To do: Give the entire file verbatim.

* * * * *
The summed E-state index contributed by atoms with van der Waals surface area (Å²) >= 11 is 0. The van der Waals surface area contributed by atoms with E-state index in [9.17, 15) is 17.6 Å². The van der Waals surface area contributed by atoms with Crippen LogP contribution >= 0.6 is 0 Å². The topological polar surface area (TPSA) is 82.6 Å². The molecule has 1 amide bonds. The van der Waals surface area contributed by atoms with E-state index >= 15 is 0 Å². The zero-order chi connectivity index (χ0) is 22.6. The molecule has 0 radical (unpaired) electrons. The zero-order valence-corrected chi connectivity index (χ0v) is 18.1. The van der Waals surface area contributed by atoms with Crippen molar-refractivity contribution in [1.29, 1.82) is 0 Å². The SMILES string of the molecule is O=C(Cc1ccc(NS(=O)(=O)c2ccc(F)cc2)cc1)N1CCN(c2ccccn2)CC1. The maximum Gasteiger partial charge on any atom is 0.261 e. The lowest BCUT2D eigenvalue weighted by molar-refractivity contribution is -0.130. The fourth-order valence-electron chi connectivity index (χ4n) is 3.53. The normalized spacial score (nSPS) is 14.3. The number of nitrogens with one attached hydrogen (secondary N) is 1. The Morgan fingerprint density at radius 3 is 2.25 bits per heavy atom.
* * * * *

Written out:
The summed E-state index contributed by atoms with van der Waals surface area (Å²) >= 11 is 0. The van der Waals surface area contributed by atoms with E-state index in [9.17, 15) is 17.6 Å². The van der Waals surface area contributed by atoms with Crippen LogP contribution >= 0.6 is 0 Å². The topological polar surface area (TPSA) is 82.6 Å². The molecule has 1 amide bonds. The van der Waals surface area contributed by atoms with E-state index >= 15 is 0 Å². The zero-order chi connectivity index (χ0) is 22.6. The molecule has 0 radical (unpaired) electrons. The zero-order valence-corrected chi connectivity index (χ0v) is 18.1. The van der Waals surface area contributed by atoms with Crippen molar-refractivity contribution in [1.29, 1.82) is 0 Å². The SMILES string of the molecule is O=C(Cc1ccc(NS(=O)(=O)c2ccc(F)cc2)cc1)N1CCN(c2ccccn2)CC1. The maximum Gasteiger partial charge on any atom is 0.261 e. The lowest BCUT2D eigenvalue weighted by molar-refractivity contribution is -0.130. The fourth-order valence-electron chi connectivity index (χ4n) is 3.53. The normalized spacial score (nSPS) is 14.3. The number of nitrogens with one attached hydrogen (secondary N) is 1. The Morgan fingerprint density at radius 3 is 2.25 bits per heavy atom.